Showing posts from 2019

Introducing Apache Karaf Cave 4.2.x

Apache Karaf Cave 4.2.1 has been released this month. It’s a complete refactoring of Karaf Cave, providing cleaner, faster and new features, focusing on repositories. Let’s take a quick tour of the new Karaf Cave ! Cave Repositories, Cave Deployer, Cave Features Gateway Karaf Cave 4.2.x provides three main modules: Repository is a artifact repositories manager service. Deployer is a Karaf instances management service. Features Gateway is a Karaf Features service exposing several features repositories in an unique gateway. Each module is completely atomic and independent from another: you can use Cave Repositories without the Cave Deployer for instance (or the opposite). Cave Repositories Before 4.2.x, Karaf Cave was mainly a OBR repositories manager. Other features were built around OBR. Cave 4.2.x takes a complete different approach. Cave Repositories is now a generic artifacts repositories manager. The purpose is to deal with artifacts storage (pluggable) exposing different kind o

Using Apache Karaf with Kubernetes

In a previous blog post ( ), I introduced the “new” docker support in Karaf and the use of Karaf static distribution. This post follows the previous one by illustrating how to use Karaf docker image with a Kubernetes cluster. Preparing Karaf static docker image As in the previous blog post, we are preparing a Karaf static distribution based docker image. For this blog post, I’m using the example provided in Karaf: . I’m just building the distribution as usual: karaf-docker-example-static-dist$ mvn clean install Preparing kubernetes testing cluster For this blog, I’m using a minikube installed locally. The installation is pretty simple: Download minikube from Rename minikube-linux-amd64 as minikube Copy minikube in your path, for instance /usr/local/bin Now that minikube

ActiveMQ HTTP transport connector load balanced with HAProxy

If you are using ActiveMQ, you probably use the default tcp transport connector configured in the conf/activemq.xml : <transportConnectors> <transportConnector name="openwire" uri="tcp://;wireFormat.maxFrameSize=104857600"/> </transportConnectors> ActiveMQ also provides other transport connectors for some particular protocols ( amqp , mqtt , stomp ) or particular transports. Especially, it supports a very convenient transport connector to go through firewalls: the http transport connector (and extended from http like https , etc. It means that it’s possible to load balance the HTTP connections. We won’t be able to balance the messages (we need a network of brokers for that, see previous blog posts about that. However, the HTTP transport is based on the openwire protocol. So, it’s not just a HTTP request to send a message: the client has to send several HTTP requests to establi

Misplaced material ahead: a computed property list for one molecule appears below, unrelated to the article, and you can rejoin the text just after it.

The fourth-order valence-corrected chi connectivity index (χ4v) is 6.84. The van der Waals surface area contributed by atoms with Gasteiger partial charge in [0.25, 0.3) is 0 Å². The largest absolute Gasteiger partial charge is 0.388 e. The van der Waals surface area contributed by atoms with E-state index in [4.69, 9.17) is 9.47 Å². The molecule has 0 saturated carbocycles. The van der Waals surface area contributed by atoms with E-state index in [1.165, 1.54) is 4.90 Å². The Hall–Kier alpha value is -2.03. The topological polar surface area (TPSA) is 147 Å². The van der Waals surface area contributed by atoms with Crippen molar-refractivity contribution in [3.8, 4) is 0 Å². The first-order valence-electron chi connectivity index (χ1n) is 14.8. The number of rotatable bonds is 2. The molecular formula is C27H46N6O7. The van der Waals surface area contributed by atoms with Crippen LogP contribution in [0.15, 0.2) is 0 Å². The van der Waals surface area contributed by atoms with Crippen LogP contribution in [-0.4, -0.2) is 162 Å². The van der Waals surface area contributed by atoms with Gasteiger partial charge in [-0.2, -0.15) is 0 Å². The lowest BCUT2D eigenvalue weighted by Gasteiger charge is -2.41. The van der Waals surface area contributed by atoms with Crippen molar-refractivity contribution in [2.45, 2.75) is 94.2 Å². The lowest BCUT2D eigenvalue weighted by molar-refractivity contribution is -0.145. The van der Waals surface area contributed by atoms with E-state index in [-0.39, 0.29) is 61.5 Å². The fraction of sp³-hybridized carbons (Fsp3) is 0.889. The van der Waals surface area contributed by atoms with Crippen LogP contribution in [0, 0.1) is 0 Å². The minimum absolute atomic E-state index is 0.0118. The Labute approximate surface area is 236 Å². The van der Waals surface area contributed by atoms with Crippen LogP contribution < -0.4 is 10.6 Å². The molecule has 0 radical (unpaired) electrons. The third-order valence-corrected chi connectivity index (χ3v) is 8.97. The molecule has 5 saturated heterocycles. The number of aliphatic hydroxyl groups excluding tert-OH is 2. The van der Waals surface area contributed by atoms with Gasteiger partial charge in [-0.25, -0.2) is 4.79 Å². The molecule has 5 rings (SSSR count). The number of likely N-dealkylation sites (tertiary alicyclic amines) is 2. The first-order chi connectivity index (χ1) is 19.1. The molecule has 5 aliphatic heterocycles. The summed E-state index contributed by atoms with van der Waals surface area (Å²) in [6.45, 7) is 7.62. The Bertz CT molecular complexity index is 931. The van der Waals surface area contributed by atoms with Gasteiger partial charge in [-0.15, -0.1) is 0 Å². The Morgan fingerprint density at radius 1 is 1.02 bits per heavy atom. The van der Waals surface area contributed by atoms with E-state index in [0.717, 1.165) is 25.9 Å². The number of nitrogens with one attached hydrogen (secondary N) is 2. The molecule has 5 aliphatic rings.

Apache Karaf dynamic and static approach, docker and kubernetes

Most of the Karaf users know the Apache Karaf “standard” distribution. Apache Karaf dynamic approach (“standard” distribution) You can download Apache Karaf “standard” or “minimal” distributions, you download a “dynamic” distribution. By “dynamic”, it means that you start the Karaf runtime and, later, you deploy applications in it. The resolution is performed at runtime, at deployment time. It’s a “application container” approach (like Apache Tomcat, …). You can create your own custom Karaf runtime (using boot features for instance), where the container starts a set of applications at bootstrap. However, it’s not the only approach ! Apache Karaf is a complete polymorphic application runtime, meaning that it can take different form to match your expectations, use cases and devops requirements. Apache Karaf static approach (likely immutable) You can use a “static” approach with Apache Karaf. It’s similar to kind of spring-boot bootstrap and especially very convenient used with docker and

Improvements on the Apache Karaf scheduler

Apache Karaf has a scheduler, allowing you to periodically execute actions. It’s powered by Quartz and provide several convenient features. You can easily install the scheduler with the scheduler feature: karaf@root> feature:install scheduler Once you have installed the scheduler, you have new commands available: scheduler:schedule , scheduler:list , etc. The Karaf scheduler also provides a whiteboard pattern to looking for Runnable or Job . It uses the service properties as configuration of the scheduling. It’s what Karaf Decanter uses for the polled collector, like the JMX collector for instance: the Karaf scheduler execute the run() method of the JMX collector every minute by default. You can “reschedule” a job using the scheduler:reschedule command. Scheduler improvements in coming Apache Karaf 4.2.3 release New commands Now, in addition of script, you can also schedule command execution. The previous scheduler:schedule command has been renamed to scheduler:schedule-script